Thanks for info. My surgeon did present waiting and doing a partial replacement at some point and I considered it. This has nagged me for a while and I was cutting back on what I was doing, so I was ready to do something. Given how good the rest of my cartilage was ("more pristine than normal" as the Dr report stated), I felt it worth the time investment to maintain what I had. I got my head around being off for a while and considering how hard I've been at it for so many years, I can see it being a good thing. Like you said though, there are other options if needed later and that's encouraging.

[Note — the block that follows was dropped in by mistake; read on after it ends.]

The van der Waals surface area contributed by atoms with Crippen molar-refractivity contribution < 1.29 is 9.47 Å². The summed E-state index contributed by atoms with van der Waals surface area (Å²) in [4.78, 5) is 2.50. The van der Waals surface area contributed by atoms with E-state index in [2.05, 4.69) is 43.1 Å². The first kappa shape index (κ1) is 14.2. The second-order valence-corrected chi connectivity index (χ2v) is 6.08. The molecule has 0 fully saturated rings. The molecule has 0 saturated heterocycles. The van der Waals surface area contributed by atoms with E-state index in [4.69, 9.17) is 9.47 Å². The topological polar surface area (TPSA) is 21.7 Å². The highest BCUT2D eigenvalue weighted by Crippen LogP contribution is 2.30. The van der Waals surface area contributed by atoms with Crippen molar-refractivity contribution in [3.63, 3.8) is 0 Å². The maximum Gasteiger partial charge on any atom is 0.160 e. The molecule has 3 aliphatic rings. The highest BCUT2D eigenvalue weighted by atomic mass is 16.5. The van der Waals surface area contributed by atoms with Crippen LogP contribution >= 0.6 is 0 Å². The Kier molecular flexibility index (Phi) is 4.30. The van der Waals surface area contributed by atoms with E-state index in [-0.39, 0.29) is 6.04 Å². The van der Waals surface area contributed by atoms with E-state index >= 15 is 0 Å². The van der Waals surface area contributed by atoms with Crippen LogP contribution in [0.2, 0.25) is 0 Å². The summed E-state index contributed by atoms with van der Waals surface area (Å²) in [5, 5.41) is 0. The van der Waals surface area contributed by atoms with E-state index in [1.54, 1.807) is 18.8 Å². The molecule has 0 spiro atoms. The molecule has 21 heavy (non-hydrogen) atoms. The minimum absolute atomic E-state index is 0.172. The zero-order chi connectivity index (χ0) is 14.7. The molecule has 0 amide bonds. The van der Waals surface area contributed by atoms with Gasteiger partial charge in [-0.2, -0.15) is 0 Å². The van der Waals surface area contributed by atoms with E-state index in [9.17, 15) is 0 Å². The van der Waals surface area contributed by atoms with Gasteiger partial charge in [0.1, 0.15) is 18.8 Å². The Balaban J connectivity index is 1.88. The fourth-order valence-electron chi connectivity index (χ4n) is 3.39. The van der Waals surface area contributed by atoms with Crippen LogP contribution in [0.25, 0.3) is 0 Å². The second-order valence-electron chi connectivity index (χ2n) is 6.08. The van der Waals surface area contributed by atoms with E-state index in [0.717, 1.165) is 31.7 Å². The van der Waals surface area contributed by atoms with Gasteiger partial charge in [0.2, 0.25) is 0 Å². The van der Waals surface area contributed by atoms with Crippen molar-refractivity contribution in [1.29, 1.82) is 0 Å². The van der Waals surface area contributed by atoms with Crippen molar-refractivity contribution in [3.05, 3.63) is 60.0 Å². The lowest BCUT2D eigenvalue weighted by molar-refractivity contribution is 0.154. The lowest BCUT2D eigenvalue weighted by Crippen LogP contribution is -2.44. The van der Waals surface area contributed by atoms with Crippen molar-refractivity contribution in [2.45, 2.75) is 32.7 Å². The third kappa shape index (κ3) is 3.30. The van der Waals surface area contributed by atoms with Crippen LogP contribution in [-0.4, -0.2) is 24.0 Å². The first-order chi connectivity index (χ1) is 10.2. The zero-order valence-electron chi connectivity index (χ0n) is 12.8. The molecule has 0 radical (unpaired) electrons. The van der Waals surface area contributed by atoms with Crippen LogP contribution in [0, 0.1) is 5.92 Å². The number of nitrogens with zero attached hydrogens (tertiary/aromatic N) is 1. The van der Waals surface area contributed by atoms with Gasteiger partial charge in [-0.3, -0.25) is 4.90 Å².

4. #4
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    This was the 5th day after surgery and I'm already back at work (engineer). I was off pain meds after the second day and haven't even had to take Tylenol or other pain reducers. I expected worse, but am pleasantly surprised. Now it's a matter of being a patient patient.

  5. #5
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    It's nearly 6 weeks after surgery and am progressing well. The brace was locked out until a couple of days ago. I'm now at 40 deg for a week, then 90 deg for a week, then I'll get to ditch the brace. I was on a CPM machine until last weekend; 3-6 hrs a day. The range of motion and loading has intentionally been limited up to this point, but we are now progressing to get full range of motion and gradually increasing strength. I am just now getting on the trainer and doing partial circles. I expect to be able to do full revolutions within a couple of weeks.